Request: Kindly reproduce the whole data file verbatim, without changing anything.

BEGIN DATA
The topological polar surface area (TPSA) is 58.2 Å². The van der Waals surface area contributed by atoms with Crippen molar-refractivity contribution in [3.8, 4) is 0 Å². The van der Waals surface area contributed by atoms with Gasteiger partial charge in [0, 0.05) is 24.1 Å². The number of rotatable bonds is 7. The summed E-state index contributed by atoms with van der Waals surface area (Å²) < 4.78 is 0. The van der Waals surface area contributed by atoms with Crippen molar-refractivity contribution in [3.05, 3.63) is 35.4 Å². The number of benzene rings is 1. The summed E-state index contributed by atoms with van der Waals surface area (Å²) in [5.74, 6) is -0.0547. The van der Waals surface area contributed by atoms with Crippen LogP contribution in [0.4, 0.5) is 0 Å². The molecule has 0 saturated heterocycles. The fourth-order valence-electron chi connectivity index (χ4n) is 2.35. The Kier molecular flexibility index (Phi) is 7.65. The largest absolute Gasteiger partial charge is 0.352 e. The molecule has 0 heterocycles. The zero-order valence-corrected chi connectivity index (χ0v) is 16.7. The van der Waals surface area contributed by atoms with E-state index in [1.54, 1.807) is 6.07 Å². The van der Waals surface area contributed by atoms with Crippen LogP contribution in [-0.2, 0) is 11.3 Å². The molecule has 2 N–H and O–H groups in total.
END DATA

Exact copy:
The topological polar surface area (TPSA) is 58.2 Å². The van der Waals surface area contributed by atoms with Crippen molar-refractivity contribution in [3.8, 4) is 0 Å². The van der Waals surface area contributed by atoms with Gasteiger partial charge in [0, 0.05) is 24.1 Å². The number of rotatable bonds is 7. The summed E-state index contributed by atoms with van der Waals surface area (Å²) < 4.78 is 0. The van der Waals surface area contributed by atoms with Crippen molar-refractivity contribution in [3.05, 3.63) is 35.4 Å². The number of benzene rings is 1. The summed E-state index contributed by atoms with van der Waals surface area (Å²) in [5.74, 6) is -0.0547. The van der Waals surface area contributed by atoms with Crippen LogP contribution in [0.4, 0.5) is 0 Å². The molecule has 0 saturated heterocycles. The fourth-order valence-electron chi connectivity index (χ4n) is 2.35. The Kier molecular flexibility index (Phi) is 7.65. The largest absolute Gasteiger partial charge is 0.352 e. The molecule has 0 heterocycles. The zero-order valence-corrected chi connectivity index (χ0v) is 16.7. The van der Waals surface area contributed by atoms with E-state index in [1.54, 1.807) is 6.07 Å². The van der Waals surface area contributed by atoms with Crippen LogP contribution in [-0.2, 0) is 11.3 Å². The molecule has 2 N–H and O–H groups in total.